Lexie Krall made the decision she would pursue a college with Division I girls soccer program as a freshman in high school, but almost every coach she encountered told her she was too small.
She didn't care. She had been playing since she was 4 years old and had plans to stay with the sport for as long as possible. Four years later, she is a rising freshman at University of North Carolina — Wilmington, already on campus practicing with the Division I women's soccer squad.
"I had my mind set that I was going to play D-I, and I didn't care that anyone told me I was too small. I just didn't care," Krall said. "I've always been told I was too small by lots of coaches, and because of that I shouldn't even look at D-I programs. I wasn't going to let other people tell me I couldn't do it."
Krall, a 5'3" forward, didn't have the easiest path to a Division I program. She had her naysayers, starting with those running her longtime club team, which cut her before the start of her sophomore year at Oakton High School. Though upset with their decision, she never thought her soccer career would end with a single obstacle.
"I always knew that wasn't going to let that bring me down and make me quit," she said. "I was disappointed and not quite sure where to go, but I knew I'd keep playing. It wasn't even a question."
She made the Herndon RFC Arsenal team, where Coach Kris Hazard believed in her ability to play with team full of juniors as a sophomore in a team that traveled from showcase to showcase.
"He basically gave me a chance and played me a lot. I gained a lot of confidence in myself," Krall, 18, of Oak Hill said. "Plus I was playing on a team filled with girls who also wanted to play in college, so that helped me develop, too."
Her confidence continued to build as she put in the work with both her club teams and the Oakton High varsity squad, where then-Coach Kasey Davenport recognized the determination and natural ability that eventually made Krall a starter who led the Concorde District in scoring her junior year.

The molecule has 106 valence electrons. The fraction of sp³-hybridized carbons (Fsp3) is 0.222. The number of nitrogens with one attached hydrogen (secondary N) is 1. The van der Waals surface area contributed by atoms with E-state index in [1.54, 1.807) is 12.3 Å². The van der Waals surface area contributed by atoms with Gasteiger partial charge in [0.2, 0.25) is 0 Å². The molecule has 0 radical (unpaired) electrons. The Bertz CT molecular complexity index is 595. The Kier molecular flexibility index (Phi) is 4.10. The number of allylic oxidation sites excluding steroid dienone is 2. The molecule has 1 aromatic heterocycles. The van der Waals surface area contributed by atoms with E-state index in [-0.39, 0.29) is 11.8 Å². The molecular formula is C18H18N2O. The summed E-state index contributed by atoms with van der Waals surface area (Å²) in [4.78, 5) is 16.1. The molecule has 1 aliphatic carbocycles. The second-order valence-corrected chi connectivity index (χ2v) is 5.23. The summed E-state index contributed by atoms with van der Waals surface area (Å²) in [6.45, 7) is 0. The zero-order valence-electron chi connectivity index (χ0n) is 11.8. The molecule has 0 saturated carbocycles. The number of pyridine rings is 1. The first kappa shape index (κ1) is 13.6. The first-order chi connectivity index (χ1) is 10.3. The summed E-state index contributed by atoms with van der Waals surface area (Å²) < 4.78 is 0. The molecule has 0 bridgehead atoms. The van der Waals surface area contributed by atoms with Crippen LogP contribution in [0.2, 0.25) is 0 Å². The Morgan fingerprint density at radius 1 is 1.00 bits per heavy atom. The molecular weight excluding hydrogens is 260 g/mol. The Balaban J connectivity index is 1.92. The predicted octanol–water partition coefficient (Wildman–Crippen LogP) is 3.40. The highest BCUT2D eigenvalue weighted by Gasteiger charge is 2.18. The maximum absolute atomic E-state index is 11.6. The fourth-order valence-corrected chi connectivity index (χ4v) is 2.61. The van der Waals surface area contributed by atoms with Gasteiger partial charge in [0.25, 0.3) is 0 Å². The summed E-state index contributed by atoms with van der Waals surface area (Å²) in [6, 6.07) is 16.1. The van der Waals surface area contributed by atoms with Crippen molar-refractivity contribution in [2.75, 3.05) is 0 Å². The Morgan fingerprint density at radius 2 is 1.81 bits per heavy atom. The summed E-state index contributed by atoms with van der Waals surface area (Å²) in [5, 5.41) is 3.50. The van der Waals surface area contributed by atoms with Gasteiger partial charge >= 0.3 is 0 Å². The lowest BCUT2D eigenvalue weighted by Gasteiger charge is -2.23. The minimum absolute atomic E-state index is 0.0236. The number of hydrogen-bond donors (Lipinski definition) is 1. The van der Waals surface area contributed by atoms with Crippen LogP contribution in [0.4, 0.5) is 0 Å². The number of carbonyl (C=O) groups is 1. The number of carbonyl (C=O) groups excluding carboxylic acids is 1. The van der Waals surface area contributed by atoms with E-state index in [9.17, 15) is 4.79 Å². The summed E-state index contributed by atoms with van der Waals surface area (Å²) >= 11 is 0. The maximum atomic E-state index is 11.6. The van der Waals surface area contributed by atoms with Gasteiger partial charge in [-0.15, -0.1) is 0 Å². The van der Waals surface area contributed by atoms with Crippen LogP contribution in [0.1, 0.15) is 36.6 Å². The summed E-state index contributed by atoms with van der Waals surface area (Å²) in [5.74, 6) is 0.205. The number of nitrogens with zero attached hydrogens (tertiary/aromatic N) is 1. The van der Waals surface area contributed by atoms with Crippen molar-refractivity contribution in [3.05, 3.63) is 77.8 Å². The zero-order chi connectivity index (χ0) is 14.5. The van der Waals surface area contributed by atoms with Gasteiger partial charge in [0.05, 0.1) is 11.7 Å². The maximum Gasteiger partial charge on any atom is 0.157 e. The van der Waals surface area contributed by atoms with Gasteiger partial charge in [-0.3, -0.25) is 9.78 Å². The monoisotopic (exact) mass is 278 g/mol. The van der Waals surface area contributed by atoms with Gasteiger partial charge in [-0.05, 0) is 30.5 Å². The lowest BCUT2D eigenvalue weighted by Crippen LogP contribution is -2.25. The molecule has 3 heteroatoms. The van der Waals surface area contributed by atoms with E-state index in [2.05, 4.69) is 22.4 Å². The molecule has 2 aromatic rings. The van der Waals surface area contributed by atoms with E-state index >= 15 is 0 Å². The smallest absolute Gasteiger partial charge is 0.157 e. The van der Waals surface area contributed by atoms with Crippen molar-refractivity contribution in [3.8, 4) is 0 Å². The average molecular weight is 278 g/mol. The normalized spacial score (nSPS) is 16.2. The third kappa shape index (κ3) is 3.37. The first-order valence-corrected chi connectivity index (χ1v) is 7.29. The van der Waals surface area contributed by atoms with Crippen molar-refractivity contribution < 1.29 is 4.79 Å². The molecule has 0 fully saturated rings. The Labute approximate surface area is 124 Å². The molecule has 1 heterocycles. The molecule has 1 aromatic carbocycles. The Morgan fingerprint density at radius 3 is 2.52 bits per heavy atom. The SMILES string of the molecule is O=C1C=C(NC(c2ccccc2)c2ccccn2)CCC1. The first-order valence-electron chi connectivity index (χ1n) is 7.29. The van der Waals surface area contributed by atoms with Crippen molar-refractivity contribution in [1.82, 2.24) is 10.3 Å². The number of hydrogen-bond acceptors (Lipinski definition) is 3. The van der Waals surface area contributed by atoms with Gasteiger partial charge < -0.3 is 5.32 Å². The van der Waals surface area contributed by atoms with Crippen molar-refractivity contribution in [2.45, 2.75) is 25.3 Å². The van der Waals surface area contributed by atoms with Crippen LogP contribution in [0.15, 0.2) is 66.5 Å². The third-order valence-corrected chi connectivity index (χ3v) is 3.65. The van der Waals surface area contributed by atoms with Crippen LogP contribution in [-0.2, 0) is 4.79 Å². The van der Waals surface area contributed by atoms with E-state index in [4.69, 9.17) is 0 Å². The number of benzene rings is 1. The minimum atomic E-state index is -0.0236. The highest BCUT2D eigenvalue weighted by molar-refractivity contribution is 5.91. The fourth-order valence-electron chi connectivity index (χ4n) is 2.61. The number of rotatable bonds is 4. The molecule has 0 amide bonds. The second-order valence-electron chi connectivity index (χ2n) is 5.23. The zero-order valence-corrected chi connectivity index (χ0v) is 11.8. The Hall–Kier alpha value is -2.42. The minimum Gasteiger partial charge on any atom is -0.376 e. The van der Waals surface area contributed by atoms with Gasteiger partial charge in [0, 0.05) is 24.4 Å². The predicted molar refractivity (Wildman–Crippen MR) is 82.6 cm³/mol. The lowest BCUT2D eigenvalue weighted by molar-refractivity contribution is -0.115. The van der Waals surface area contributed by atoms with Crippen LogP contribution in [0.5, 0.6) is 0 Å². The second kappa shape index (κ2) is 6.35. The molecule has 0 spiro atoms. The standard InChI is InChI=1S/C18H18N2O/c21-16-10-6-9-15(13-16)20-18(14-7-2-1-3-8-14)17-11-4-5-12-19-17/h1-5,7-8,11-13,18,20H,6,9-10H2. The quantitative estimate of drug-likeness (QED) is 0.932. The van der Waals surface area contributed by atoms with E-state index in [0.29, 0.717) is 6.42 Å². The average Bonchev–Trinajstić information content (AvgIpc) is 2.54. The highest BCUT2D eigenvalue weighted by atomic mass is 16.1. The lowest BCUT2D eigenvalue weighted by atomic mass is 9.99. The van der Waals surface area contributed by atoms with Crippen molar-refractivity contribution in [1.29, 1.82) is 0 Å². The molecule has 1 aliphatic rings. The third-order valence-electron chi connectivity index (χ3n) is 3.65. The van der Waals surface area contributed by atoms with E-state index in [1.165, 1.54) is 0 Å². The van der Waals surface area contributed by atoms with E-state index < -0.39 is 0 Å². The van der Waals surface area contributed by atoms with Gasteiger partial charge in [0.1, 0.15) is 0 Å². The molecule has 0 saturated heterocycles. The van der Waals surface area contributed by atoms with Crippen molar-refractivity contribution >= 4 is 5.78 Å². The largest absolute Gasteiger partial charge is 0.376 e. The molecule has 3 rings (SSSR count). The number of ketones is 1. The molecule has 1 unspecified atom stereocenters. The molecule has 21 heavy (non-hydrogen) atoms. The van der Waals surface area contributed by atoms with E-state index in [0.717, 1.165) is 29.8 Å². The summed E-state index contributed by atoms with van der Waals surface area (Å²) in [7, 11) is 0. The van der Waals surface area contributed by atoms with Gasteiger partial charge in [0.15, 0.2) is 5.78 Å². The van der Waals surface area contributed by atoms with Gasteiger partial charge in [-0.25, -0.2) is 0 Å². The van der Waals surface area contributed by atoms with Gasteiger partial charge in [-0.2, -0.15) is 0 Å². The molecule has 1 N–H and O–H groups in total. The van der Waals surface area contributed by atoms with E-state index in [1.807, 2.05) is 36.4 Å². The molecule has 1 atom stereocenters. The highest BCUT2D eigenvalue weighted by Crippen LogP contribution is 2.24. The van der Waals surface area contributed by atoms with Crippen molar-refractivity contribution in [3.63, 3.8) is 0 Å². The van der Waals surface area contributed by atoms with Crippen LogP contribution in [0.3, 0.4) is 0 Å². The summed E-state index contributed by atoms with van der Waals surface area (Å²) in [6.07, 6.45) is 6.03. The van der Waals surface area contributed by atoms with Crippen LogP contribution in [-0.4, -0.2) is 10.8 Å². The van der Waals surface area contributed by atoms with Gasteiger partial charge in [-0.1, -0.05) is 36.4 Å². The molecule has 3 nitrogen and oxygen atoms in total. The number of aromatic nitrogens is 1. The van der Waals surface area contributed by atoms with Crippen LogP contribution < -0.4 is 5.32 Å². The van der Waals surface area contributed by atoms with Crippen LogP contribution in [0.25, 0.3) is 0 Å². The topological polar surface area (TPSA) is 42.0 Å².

Despite solid performances in various showcases for Division I recruiters, Krall kept being overlooked because of her small frame. So she decided to take matters into her own hands.
In her junior year, she began researching various Division I programs and came across UNCW, a school she saw herself interested in for both its athletics and academics. She contacted the coach, who agreed to see her play on several occasions. After an official visit in April 2011, she had a commitment to a Division I program.
"I loved everything about the school, and I just knew it was the place for me," Krall said.
UNCW's Coach Paul Cairney recognized her tenacity from the start and has faith her work ethic will serve her well.
"She's determined and has a healthy confidence. She knows it's going to be a challenge at UNCW and she's willing to accept that challenge," Cairney said. "She's got a good level of physical speed and technique, and she knows the game well. She's small but tough enough to hold her own."
Krall plans to continue working hard to prove her skills at the collegiate level, determined to work her way into a starting position as a Seahawk.
"I just love playing soccer, so I'll do what it takes to keep playing," Krall said.